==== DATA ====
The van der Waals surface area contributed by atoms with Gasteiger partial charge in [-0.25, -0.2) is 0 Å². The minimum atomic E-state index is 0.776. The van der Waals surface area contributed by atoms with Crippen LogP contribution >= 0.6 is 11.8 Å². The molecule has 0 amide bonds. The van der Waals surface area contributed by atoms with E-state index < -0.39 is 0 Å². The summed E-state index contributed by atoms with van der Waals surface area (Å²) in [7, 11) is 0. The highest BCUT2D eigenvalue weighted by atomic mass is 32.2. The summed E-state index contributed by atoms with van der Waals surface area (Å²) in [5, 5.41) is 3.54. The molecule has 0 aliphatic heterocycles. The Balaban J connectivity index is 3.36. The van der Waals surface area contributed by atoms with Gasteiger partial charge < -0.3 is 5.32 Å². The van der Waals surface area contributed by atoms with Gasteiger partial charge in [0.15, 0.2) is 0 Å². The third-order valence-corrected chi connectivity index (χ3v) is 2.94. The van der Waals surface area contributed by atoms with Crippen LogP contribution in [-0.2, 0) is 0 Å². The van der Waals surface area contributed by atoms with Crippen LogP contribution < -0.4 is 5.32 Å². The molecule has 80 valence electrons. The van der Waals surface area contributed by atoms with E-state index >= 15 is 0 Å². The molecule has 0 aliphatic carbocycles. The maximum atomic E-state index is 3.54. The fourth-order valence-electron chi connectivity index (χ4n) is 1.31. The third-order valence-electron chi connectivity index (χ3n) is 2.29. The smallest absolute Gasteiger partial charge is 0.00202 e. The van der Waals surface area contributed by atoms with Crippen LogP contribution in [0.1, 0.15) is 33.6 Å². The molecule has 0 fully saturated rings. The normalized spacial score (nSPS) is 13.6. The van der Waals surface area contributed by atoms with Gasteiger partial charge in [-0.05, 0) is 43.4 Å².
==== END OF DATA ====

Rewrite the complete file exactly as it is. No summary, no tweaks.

The van der Waals surface area contributed by atoms with Gasteiger partial charge in [-0.25, -0.2) is 0 Å². The minimum atomic E-state index is 0.776. The van der Waals surface area contributed by atoms with Crippen LogP contribution >= 0.6 is 11.8 Å². The molecule has 0 amide bonds. The van der Waals surface area contributed by atoms with E-state index < -0.39 is 0 Å². The summed E-state index contributed by atoms with van der Waals surface area (Å²) in [7, 11) is 0. The highest BCUT2D eigenvalue weighted by atomic mass is 32.2. The summed E-state index contributed by atoms with van der Waals surface area (Å²) in [5, 5.41) is 3.54. The molecule has 0 aliphatic heterocycles. The Balaban J connectivity index is 3.36. The van der Waals surface area contributed by atoms with Gasteiger partial charge < -0.3 is 5.32 Å². The van der Waals surface area contributed by atoms with Gasteiger partial charge in [0.15, 0.2) is 0 Å². The third-order valence-corrected chi connectivity index (χ3v) is 2.94. The van der Waals surface area contributed by atoms with Crippen LogP contribution in [-0.2, 0) is 0 Å². The van der Waals surface area contributed by atoms with Crippen LogP contribution < -0.4 is 5.32 Å². The molecule has 80 valence electrons. The van der Waals surface area contributed by atoms with E-state index >= 15 is 0 Å². The molecule has 0 aliphatic carbocycles. The maximum atomic E-state index is 3.54. The fourth-order valence-electron chi connectivity index (χ4n) is 1.31. The third-order valence-electron chi connectivity index (χ3n) is 2.29. The smallest absolute Gasteiger partial charge is 0.00202 e. The van der Waals surface area contributed by atoms with Crippen LogP contribution in [0.1, 0.15) is 33.6 Å². The molecule has 0 fully saturated rings. The normalized spacial score (nSPS) is 13.6. The van der Waals surface area contributed by atoms with Gasteiger partial charge in [-0.05, 0) is 43.4 Å².